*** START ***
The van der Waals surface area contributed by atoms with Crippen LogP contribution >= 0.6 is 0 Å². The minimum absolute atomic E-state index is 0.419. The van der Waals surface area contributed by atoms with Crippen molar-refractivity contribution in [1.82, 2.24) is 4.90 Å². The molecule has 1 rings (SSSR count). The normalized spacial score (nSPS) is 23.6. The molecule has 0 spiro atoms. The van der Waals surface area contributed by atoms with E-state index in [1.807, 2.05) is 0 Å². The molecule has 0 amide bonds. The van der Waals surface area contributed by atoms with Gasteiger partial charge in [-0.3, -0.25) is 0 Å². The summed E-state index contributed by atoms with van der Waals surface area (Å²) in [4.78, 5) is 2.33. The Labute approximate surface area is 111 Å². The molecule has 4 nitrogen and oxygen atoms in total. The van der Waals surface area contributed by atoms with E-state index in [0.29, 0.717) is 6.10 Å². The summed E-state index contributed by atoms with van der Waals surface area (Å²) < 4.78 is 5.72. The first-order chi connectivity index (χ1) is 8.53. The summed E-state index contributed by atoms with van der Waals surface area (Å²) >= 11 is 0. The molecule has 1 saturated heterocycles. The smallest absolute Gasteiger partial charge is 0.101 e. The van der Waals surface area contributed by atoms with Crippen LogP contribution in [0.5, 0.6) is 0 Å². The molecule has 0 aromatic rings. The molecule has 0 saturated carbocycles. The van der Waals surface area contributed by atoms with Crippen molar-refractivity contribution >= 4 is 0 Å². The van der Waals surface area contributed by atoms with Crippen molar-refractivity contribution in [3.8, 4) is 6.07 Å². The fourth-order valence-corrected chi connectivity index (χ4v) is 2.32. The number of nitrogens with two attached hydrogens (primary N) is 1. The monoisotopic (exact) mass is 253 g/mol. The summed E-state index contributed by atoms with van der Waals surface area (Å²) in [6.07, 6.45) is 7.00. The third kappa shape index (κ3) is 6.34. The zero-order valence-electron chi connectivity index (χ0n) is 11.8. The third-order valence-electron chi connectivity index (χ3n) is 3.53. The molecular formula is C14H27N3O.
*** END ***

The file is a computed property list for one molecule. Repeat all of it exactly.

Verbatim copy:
The van der Waals surface area contributed by atoms with Crippen LogP contribution >= 0.6 is 0 Å². The minimum absolute atomic E-state index is 0.419. The van der Waals surface area contributed by atoms with Crippen molar-refractivity contribution in [1.82, 2.24) is 4.90 Å². The molecule has 1 rings (SSSR count). The normalized spacial score (nSPS) is 23.6. The molecule has 0 spiro atoms. The van der Waals surface area contributed by atoms with E-state index in [1.807, 2.05) is 0 Å². The molecule has 0 amide bonds. The van der Waals surface area contributed by atoms with Gasteiger partial charge in [-0.3, -0.25) is 0 Å². The summed E-state index contributed by atoms with van der Waals surface area (Å²) in [4.78, 5) is 2.33. The Labute approximate surface area is 111 Å². The molecule has 4 nitrogen and oxygen atoms in total. The van der Waals surface area contributed by atoms with E-state index in [0.29, 0.717) is 6.10 Å². The summed E-state index contributed by atoms with van der Waals surface area (Å²) < 4.78 is 5.72. The first-order chi connectivity index (χ1) is 8.53. The summed E-state index contributed by atoms with van der Waals surface area (Å²) >= 11 is 0. The molecule has 1 saturated heterocycles. The smallest absolute Gasteiger partial charge is 0.101 e. The van der Waals surface area contributed by atoms with Crippen LogP contribution in [0.5, 0.6) is 0 Å². The molecule has 0 aromatic rings. The molecule has 0 saturated carbocycles. The van der Waals surface area contributed by atoms with Crippen molar-refractivity contribution >= 4 is 0 Å². The van der Waals surface area contributed by atoms with Crippen molar-refractivity contribution in [3.8, 4) is 6.07 Å². The fourth-order valence-corrected chi connectivity index (χ4v) is 2.32. The number of nitrogens with two attached hydrogens (primary N) is 1. The monoisotopic (exact) mass is 253 g/mol. The summed E-state index contributed by atoms with van der Waals surface area (Å²) in [6.07, 6.45) is 7.00. The third kappa shape index (κ3) is 6.34. The zero-order valence-electron chi connectivity index (χ0n) is 11.8. The third-order valence-electron chi connectivity index (χ3n) is 3.53. The molecular formula is C14H27N3O.